Additionally, any program that helps with the monetary costs for minorities and low-income students is one step closer to bridging that gap. Psychology junior Brandon Smith said he also believes in the value of seeing the world by studying abroad.
“I do believe that (studying abroad is) something that you should definitely entertain. I believe there are too many people that just know their own city, and don’t like to travel even,” Smith said. “I know a lot of people that hardly get out of Texas, so to study abroad would definitely help out the learning process of almost everyone to kind of get a different experience from all these different cultures that we live around.”
However, scholarship programs and other incentives for students do not solve all the problems that make it difficult for students who want to study abroad to get that opportunity. Smith is one of those students, who though interested in studying abroad, considers it too much of an expense, both of money and time.
“That is something that did interest me and kind of used to, but at the moment, probably not,” Smith said. “I’m a full-time student and a full-time employee, so it’s a little difficult to be able to do something like that. To find the time to actually take a vacation (would be difficult) … unless (the University had) something along the lines where they can pay for the missed income.”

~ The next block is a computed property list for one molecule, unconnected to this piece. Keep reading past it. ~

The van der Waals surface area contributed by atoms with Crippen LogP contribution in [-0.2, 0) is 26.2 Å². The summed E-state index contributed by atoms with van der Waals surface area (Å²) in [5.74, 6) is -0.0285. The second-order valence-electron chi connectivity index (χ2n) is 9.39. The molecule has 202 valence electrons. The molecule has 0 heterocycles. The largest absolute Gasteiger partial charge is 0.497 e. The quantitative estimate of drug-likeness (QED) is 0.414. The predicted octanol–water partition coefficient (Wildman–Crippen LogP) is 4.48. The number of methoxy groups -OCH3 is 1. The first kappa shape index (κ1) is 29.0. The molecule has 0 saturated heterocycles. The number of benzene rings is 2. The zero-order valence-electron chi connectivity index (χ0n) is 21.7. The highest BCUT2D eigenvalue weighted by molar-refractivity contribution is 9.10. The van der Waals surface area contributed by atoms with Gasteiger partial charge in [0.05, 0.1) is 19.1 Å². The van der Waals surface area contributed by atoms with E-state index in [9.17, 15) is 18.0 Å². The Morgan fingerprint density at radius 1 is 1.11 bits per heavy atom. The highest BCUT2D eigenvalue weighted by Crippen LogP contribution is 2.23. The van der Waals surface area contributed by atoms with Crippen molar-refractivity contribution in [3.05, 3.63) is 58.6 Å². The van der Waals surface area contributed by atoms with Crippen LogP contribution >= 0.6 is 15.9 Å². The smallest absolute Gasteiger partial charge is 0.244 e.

Unfortunately, some of the students who do get the opportunity to study abroad may not take it seriously, resulting in the entire country being embarrassed by their behavior as representatives of the U.S.
Recently a story has been making the rounds on social media of a U.S. student studying in Germany having to be rescued by firefighters after getting trapped in a sculpture of a giant vagina. Though mostly shared as a joke accompanied by witty but immature remarks, an article by the Guardian that reported about the incident may only further the old stereotype of the insensitive and boorish American tourist.
While music senior Cymphoni Pringle said she does not think it is that much of an issue, she does think it can be avoided by better screening of students to ensure their sincerity about studying abroad.